It is possible to recognize how these two distinct groups, coming from two important French institutions of the period, and arising from different motivations and paths, came to the same discovery at the same time.

In addition, we should not forget to mention the fertile ground that existed at the time of the discovery, thanks to the work of numerous researchers, as much in the area of microbial therapy as in the more specific field of immunization and natural immunity.

In conclusion, the analysis of the work of Albert Calmette and Césaire Auguste Phisalix still serves to confirm the effervescence of this field at the time, given that a great number of their precursors were found to be explicitly cited in their work.

In Brazil, the discovery of antivenom serum therapy had a profound impact on the work of Vital Brazil Mineiro da Campanha (1865–1950), a researcher known worldwide for his scientific discoveries and for his evidence of the specificity of antivenom serums. He was also responsible for the creation of the Butantan Institute in São Paulo city, São Paulo state, and the Vital Brazil Institute in Niteroi, Rio de Janeiro state [60].

Sharing the work of these researchers, especially that of Césaire Auguste Phisalix, has become mandatory in order to ensure that history is told in a more fair and trustworthy way.

Footnotes
1

Original text: "les filtres de porcelaine retiennent la matière toxique du venin comme ils retiennent les toxines microbiennes".

 
2

Original text: "Il y a 15 jours, à la suite de ma 1ère communication sur la toxicité du sang des serpents, MM. Phisalix et Bertrand, deux savants du Muséum (réputés comme assez mauvais expérimentateurs) ont demandé à M. Metchnikoff à la Société de Biologie si je ne pourrais pas mettre à leur disposition un peu de venin de cobra. M. Metchnikoff leur répondit que mon travail était presque terminé, que je ne devais plus avoir beaucoup de venin, et que d’ailleurs il était inutile de se mettre aussi à travailler cette question des venins car mes recherches à moi étaient très avancées, que j’avais trouvé non seulement l’immunisation des animaux mais même la guérison etc. – Trois jours après, Phisalix et Bertrand faisaient à l’Académie des Sciences la lecture d’une note dans laquelle ils reproduisaient pour leur propre compte ce que leur avait dit M. Metchnikoff, et ils déclaraient avoir trouvé le moyen d’immuniser les animaux contre le venin à l’aide d’injections de venin chauffé".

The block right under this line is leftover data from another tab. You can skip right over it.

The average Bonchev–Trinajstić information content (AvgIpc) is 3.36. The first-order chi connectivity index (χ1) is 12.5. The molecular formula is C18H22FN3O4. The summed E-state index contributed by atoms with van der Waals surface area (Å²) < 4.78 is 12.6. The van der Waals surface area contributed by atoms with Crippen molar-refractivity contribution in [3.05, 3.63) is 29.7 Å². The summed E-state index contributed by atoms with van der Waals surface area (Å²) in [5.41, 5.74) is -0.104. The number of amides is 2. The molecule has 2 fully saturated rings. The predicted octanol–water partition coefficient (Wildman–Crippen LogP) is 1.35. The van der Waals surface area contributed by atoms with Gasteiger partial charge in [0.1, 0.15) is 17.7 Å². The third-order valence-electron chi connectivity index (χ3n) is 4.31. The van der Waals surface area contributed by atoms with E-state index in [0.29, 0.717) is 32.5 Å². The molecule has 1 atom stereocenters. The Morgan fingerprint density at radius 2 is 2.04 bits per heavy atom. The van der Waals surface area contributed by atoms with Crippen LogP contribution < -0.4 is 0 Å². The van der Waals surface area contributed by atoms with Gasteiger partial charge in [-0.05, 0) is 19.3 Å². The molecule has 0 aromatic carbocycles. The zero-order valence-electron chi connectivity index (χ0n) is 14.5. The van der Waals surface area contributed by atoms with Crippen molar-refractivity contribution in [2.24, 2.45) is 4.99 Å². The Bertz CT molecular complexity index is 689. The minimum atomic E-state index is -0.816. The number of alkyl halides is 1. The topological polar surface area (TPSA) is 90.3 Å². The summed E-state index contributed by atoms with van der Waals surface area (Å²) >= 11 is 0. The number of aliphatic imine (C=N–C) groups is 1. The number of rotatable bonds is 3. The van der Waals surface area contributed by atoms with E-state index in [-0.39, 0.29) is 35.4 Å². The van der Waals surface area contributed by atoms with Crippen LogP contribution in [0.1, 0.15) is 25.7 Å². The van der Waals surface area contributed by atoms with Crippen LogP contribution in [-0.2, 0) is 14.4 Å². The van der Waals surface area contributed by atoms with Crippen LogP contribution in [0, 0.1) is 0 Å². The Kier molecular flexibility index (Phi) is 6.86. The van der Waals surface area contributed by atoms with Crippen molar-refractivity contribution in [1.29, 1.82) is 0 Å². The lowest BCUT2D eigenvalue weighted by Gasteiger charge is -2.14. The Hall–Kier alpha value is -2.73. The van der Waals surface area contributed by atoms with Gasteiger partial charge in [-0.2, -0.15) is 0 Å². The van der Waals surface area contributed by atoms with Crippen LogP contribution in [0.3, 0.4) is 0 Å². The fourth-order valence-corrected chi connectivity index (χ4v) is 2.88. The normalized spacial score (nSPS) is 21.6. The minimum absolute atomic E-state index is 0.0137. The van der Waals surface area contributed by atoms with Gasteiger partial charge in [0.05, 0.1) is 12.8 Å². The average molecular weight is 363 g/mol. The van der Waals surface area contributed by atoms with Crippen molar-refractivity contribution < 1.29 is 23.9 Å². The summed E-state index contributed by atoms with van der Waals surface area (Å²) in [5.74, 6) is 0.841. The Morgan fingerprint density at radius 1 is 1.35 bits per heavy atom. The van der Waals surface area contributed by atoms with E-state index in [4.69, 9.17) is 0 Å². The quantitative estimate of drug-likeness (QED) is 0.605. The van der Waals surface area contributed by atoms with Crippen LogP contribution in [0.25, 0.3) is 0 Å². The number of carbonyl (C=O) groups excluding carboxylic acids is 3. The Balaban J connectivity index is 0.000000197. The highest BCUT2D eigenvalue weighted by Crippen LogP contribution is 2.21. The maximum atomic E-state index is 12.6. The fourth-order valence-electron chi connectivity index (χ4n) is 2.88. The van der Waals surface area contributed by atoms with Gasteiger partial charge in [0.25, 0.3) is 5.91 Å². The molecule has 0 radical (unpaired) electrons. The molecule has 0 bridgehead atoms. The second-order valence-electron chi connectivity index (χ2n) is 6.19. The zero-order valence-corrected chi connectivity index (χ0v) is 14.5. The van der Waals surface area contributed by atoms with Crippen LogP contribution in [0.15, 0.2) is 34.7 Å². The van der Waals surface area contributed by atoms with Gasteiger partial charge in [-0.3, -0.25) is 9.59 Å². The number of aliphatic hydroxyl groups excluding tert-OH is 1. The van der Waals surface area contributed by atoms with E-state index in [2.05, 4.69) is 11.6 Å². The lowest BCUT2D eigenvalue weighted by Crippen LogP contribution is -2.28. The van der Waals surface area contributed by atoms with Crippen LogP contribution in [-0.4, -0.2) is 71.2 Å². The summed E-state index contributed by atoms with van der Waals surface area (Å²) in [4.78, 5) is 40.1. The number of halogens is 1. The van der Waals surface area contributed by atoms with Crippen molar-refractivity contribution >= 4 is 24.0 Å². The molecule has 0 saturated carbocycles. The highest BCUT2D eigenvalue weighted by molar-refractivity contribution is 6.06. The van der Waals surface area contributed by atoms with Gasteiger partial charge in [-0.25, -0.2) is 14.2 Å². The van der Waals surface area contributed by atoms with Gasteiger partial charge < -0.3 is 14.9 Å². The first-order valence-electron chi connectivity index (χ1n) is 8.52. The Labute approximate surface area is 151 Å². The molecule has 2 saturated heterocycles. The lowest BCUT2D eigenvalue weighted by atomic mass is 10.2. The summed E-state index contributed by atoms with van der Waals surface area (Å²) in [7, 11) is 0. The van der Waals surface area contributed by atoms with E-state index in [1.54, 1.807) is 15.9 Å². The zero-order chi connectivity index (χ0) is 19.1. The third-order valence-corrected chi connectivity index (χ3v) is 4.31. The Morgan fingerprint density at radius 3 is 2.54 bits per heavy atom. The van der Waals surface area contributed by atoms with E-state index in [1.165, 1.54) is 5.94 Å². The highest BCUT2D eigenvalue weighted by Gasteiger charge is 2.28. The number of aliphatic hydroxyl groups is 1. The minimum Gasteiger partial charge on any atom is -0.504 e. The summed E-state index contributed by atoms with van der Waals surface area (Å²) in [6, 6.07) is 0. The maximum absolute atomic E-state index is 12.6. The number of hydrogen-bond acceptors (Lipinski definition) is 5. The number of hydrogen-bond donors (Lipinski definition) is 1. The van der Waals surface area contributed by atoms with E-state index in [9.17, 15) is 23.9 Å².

3

Original text: "Depuis une douzaine de jours je suis lancé dans des recherches expérimentales on ne peut plus intéressantes sur le venin de ces fameux serpents qu'on appelle des Najas ou cobras capel et qui tuent chaque année, dans l'Inde seule, d'après les statistiques officielles du gouvernement anglais, 21.000 personnes! En Cochinchine, ces serpents passent pour plus rares. Or voici ce qui prouve que, dans tous les cas, il en existe un bon nombre : un village des environs de Bac-Lieu, presque envahi par les eaux s'est vu assaillir par une foule de cobras fuyant devant l'inondation. Les cobras entraient dans les maisons et ont piqué paraît- il 40 personnes dont 4 étaient mortes presque aussitôt. Un annamite moitié psylle et moitié sorcier s'est emparé de 19 de ces animaux. L'administrateur de l'arrondissement, homme intelligent, informé du fait m'a aussitôt télégraphié pour me demander si je voulais qu'il m'envoie au laboratoire les cobras et l'annamite qui a su les prendre. J'ai accepté aussitôt, bien entendu, et les serpents me sont arrivés dans un baril. 14 étaient encore vivants. J'en ai gardé 3 dans des cages, et j'en ai tué onze pour extraire leurs glandes à venin; avec ces glandes j'ai fait une quantité de préparations qui m'ont permis d'obtenir du venin pur, facile à conserver, et je l'emploie à des expériences dont l'intérêt est très grand parce que jamais une étude aussi complète du venin n'a pu être tentée dans des conditions aussi favorables que celles que j'ai pu réunir".

 
4

Original text: "La morsure de ce serpent est redoutable, et fait périr chaque année en Conchinchine un trop grand nombre de nos soldats. Aussi M. Calmette aurait-il obtenu un prix si l’efficacité du chlorure d’or eût été démontrée. Malheureusement les preuves qu’il fournit ne sont pas convaincantes".

 

Declarations

Acknowledgements

My sincere acknowledgements to Cassian Bon (in memoriam) for hosting me in the Poisons Unit at the Pasteur Institute in Paris, from July to December 2002, where I developed the research related to this work. Special thanks to Max Goyffon who devoted several hours of his time to help me with reading and transcription of the letters of Albert Calmette.

Competing interests

The author declares that he has no competing interests.

Open AccessThis article is distributed under the terms of the Creative Commons Attribution 4.0 International License (http://creativecommons.org/licenses/by/4.0/), which permits unrestricted use, distribution, and reproduction in any medium, provided you give appropriate credit to the original author(s) and the source, provide a link to the Creative Commons license, and indicate if changes were made. The Creative Commons Public Domain Dedication waiver (http://creativecommons.org/publicdomain/zero/1.0/) applies to the data made available in this article, unless otherwise stated.

Authors’ Affiliations

(1)
Laboratory for Scientific and Technological Information on Health (LICTS), Institute for Communication and Scientific and Technological Information on Health (ICICT), Oswaldo Cruz Foundation (FIOCRUZ)
(2)
National Toxico-Pharmacological Information System (SINITOX)
(3)
Post-Graduate Program in Health Information and Communication (PPGICS), ICICT